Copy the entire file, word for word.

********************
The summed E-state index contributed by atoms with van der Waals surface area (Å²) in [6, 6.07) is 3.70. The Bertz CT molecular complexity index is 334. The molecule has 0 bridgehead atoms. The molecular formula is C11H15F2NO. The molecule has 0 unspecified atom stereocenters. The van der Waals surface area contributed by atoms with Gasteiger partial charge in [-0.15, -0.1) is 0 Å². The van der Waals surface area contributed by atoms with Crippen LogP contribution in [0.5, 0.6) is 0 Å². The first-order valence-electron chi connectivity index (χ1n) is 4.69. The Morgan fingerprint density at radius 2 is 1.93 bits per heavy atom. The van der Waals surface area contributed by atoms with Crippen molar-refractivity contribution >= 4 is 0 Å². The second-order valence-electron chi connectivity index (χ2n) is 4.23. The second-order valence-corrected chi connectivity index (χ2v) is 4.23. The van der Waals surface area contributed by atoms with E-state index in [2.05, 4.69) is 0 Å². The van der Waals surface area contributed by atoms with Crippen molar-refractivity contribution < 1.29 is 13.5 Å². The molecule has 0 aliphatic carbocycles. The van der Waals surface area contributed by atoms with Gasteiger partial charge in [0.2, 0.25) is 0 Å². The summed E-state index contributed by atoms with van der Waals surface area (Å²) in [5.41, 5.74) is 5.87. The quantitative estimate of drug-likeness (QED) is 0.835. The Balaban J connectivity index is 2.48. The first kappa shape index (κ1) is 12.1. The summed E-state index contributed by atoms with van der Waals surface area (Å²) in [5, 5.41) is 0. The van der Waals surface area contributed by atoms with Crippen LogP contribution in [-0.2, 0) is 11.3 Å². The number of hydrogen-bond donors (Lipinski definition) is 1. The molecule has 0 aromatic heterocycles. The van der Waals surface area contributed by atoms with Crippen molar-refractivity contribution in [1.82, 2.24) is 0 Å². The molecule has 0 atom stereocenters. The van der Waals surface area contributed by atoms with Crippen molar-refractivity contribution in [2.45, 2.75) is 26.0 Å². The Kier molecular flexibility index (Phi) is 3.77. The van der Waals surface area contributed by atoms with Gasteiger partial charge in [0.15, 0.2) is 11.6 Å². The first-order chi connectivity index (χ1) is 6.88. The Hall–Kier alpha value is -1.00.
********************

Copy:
The summed E-state index contributed by atoms with van der Waals surface area (Å²) in [6, 6.07) is 3.70. The Bertz CT molecular complexity index is 334. The molecule has 0 bridgehead atoms. The molecular formula is C11H15F2NO. The molecule has 0 unspecified atom stereocenters. The van der Waals surface area contributed by atoms with Gasteiger partial charge in [-0.15, -0.1) is 0 Å². The van der Waals surface area contributed by atoms with Crippen LogP contribution in [0.5, 0.6) is 0 Å². The first-order valence-electron chi connectivity index (χ1n) is 4.69. The Morgan fingerprint density at radius 2 is 1.93 bits per heavy atom. The van der Waals surface area contributed by atoms with Crippen molar-refractivity contribution >= 4 is 0 Å². The second-order valence-electron chi connectivity index (χ2n) is 4.23. The second-order valence-corrected chi connectivity index (χ2v) is 4.23. The van der Waals surface area contributed by atoms with E-state index in [2.05, 4.69) is 0 Å². The van der Waals surface area contributed by atoms with Crippen molar-refractivity contribution < 1.29 is 13.5 Å². The molecule has 0 aliphatic carbocycles. The van der Waals surface area contributed by atoms with Gasteiger partial charge in [0.2, 0.25) is 0 Å². The summed E-state index contributed by atoms with van der Waals surface area (Å²) in [5.41, 5.74) is 5.87. The quantitative estimate of drug-likeness (QED) is 0.835. The Balaban J connectivity index is 2.48. The first kappa shape index (κ1) is 12.1. The summed E-state index contributed by atoms with van der Waals surface area (Å²) in [5, 5.41) is 0. The van der Waals surface area contributed by atoms with Crippen LogP contribution in [-0.2, 0) is 11.3 Å². The number of hydrogen-bond donors (Lipinski definition) is 1. The molecule has 0 aromatic heterocycles. The van der Waals surface area contributed by atoms with Crippen molar-refractivity contribution in [1.82, 2.24) is 0 Å². The molecule has 0 atom stereocenters. The van der Waals surface area contributed by atoms with Crippen molar-refractivity contribution in [2.45, 2.75) is 26.0 Å². The Kier molecular flexibility index (Phi) is 3.77. The van der Waals surface area contributed by atoms with Gasteiger partial charge in [0.15, 0.2) is 11.6 Å². The first-order chi connectivity index (χ1) is 6.88. The Hall–Kier alpha value is -1.00.